Apolonija Sustersic | Community Research Office

At the Architectural Association summer show there was yet another infuriating project concerning the redevelopment of Hackney. I skimmed through it (piles of professionally bound paper) and there were some pretty pictures, but I didn’t see any documentation of dialogue with the community concerned. Not even a questionnaire hand-out. Here’s a spread:

This prompted Jerome to lend me a book: Community Research Office. In 2003 Apolonija Sustersic temporarily converted the IBID gallery on Cambridge Heath road (Hackney) into a CRO with the intention of running a bunch of projects in the space, exploring the different aspects and consequences of gentrification in East London.

In the introduction she says: the gallery white cube gives way to an office space for this work-in-progress. Ultra aware of the role art spaces play in the gentrification process, this isn’t a theoretical exercise. They called it a base for collecting information about the neighbourhood. Sure they start off by quoting Paul Treanor but then the interviews begin: the owner of dairy on Columbia road, Gilda O’Neill on the changes in Roman rd’s Kelly’s Pie and Eel Shop (vegetarian pies? That doesn’t seem right to me.)

Sustersic talks about the problematic nature of housing contemporary art, and how non-contextual spaces offers a poor communication system with the general public. And in relation to gentrification, she makes a point: the young gallery running in a cheap space in the cheapest part of town is not there to revive or communicate with its neighbourhood, but is trying very hard to invite the rich art elite from the other part of town. Vyner street comes to mind.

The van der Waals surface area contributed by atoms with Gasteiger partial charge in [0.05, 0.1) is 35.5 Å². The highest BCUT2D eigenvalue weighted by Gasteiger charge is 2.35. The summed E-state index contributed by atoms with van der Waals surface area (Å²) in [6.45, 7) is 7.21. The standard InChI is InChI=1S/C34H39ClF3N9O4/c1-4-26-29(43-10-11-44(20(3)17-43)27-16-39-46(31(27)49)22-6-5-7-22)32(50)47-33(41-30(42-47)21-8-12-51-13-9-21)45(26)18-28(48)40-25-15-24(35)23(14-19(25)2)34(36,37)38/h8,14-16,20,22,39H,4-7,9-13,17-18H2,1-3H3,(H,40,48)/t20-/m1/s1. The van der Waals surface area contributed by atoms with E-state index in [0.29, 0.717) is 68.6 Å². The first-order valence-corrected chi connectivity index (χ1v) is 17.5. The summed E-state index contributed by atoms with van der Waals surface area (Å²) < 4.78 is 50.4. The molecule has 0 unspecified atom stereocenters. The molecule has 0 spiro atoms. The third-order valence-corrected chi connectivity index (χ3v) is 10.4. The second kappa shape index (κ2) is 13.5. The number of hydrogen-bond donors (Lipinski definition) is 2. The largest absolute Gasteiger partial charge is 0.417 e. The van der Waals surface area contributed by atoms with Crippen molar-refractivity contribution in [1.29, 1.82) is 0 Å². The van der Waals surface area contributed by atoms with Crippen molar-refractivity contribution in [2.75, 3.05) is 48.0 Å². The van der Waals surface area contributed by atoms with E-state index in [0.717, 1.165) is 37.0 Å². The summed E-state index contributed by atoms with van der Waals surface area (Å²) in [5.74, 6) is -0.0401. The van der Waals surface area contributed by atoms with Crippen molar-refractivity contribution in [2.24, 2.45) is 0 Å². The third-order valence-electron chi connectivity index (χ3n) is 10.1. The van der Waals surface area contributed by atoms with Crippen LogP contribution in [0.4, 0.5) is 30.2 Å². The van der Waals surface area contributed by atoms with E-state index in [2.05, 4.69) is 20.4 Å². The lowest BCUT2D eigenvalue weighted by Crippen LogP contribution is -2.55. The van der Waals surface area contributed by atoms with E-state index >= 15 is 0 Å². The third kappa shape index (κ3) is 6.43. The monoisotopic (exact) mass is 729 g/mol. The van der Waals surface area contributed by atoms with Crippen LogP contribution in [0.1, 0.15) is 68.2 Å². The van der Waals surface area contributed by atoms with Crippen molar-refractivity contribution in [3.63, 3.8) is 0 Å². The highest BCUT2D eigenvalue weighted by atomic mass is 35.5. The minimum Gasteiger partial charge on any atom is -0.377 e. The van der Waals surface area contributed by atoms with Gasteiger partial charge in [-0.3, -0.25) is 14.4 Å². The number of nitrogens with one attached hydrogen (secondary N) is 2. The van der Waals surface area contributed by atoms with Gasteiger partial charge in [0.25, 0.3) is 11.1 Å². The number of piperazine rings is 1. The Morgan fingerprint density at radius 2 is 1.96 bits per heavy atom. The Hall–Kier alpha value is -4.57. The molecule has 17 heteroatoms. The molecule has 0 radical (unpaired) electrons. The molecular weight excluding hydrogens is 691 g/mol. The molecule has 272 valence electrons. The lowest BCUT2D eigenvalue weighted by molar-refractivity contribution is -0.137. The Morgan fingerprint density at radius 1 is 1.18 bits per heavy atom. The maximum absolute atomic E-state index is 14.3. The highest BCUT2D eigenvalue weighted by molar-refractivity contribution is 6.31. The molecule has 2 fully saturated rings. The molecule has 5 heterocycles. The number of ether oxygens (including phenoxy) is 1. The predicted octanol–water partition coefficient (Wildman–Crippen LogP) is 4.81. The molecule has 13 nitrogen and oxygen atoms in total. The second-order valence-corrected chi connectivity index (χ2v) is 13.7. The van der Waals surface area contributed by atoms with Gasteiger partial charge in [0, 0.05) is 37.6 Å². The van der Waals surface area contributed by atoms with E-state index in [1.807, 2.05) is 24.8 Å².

She mentions the New York-based Center for an Urban Future and their neighbourhood-by-neighbourhood assessment for the potential of arts and culture in stimulating economic growth. Widemar Spruyt talks about urban designers. I like the idea of these people - they are inbetween urban planners and architects. Spruyt - who works for Tower Hamlets Urban Planning Dept - reckons that urban planners are more concerned with social inclusion, and architects with aesthetics and details. He mentions urban design as a growing discipline, working with urban initiatives and re-urbanism, and the urban renaissance as coined by Richard Rogers. The rest of the interviews in the book include Francesca's cafe in Broadway market, the story of York Hall, Bellevue road in Wandsworth. The latter is another story in itself, and Tom Slater (urban geographer) uses it as a case study to underline and group together the various forms of gentrification. In short, this publication is ace.

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Blogger alex bkbk said...

this is really interesting

17/10/06 12:15  

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